Efficiencies and customer benefits in EU and UK merger control
Produced in partnership with John Cook
Efficiencies and customer benefits in EU and UK merger control

The following Competition guidance note Produced in partnership with John Cook provides comprehensive and up to date legal information covering:

  • Efficiencies and customer benefits in EU and UK merger control
  • The ‘efficiency defence’—the legislation and guidelines
  • UK approach to efficiencies
  • EU approach to efficiencies—
  • Proving efficiencies in practice

BREXIT: The law and practice referred to in this Practice Note may be impacted by Brexit. For further information on the potential impact, see: The effect of Brexit on UK competition law in a deal or no deal scenario.

The EU and UK merger control regimes are now very similar in the approach to efficiencies and customer/consumer benefits. The UK practice, and subsequently its revised merger legislation in the Enterprise Act 2002, came to focus almost exclusively on the competition effects of a merger, while the EU regime now appears able to accommodate efficiency arguments within the more flexible test for appraising a concentration introduced as part of the 2004 reforms.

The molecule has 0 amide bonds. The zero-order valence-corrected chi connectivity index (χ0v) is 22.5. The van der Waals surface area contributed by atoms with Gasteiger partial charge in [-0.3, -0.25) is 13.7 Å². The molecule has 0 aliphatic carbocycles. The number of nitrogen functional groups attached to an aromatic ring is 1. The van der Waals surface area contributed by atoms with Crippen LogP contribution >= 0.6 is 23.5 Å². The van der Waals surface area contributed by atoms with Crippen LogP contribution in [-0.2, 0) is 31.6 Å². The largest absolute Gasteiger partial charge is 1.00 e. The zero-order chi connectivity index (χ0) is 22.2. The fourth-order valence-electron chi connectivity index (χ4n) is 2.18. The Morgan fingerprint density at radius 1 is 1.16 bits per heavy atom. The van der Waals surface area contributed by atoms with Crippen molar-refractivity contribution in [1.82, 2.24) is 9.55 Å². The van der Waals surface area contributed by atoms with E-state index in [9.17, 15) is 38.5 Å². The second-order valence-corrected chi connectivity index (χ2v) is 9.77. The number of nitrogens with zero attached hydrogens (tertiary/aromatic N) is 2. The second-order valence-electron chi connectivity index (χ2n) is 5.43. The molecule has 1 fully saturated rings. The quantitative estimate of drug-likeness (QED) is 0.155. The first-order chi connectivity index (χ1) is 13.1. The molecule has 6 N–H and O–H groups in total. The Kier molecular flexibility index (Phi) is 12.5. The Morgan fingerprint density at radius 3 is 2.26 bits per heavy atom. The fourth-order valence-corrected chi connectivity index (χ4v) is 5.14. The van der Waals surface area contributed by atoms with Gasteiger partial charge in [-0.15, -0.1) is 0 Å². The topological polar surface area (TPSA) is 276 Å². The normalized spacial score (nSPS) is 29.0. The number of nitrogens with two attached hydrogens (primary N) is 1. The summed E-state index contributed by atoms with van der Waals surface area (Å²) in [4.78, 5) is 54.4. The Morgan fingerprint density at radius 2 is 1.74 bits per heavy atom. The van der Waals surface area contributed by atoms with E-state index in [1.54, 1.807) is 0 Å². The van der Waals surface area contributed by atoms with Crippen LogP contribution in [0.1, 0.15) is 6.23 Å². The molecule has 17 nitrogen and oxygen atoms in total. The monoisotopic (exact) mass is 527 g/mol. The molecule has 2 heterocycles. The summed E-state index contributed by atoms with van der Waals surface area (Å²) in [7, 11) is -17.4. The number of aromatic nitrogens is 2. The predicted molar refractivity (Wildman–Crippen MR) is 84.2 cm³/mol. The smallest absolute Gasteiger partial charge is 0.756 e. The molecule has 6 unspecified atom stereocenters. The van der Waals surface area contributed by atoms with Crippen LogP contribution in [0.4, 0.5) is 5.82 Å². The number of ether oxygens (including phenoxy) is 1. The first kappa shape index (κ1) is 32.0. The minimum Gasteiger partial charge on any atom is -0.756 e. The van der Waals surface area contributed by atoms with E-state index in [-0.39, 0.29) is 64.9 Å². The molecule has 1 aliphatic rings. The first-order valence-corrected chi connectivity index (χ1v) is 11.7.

The ‘efficiency defence’—the legislation and guidelines

The legislative provisions in the EU and UK regimes and the explanatory guidance of the regulators provide the scope for evidence and advocacy relating to the efficiency and customer benefits of a transaction under review.

The approach to efficiencies is now very similar across the EU and UK merger regimes. In both, efficiency arguments may be deployed to counter a finding that the merger substantially lessens competition (SLC—in the UK regime) or significantly impedes effective competition (SIEC—in the EU regime). An 'efficiency defence' based on merger savings may negate the possibility of an SLC or SIEC finding if the efficiencies enhance competition (often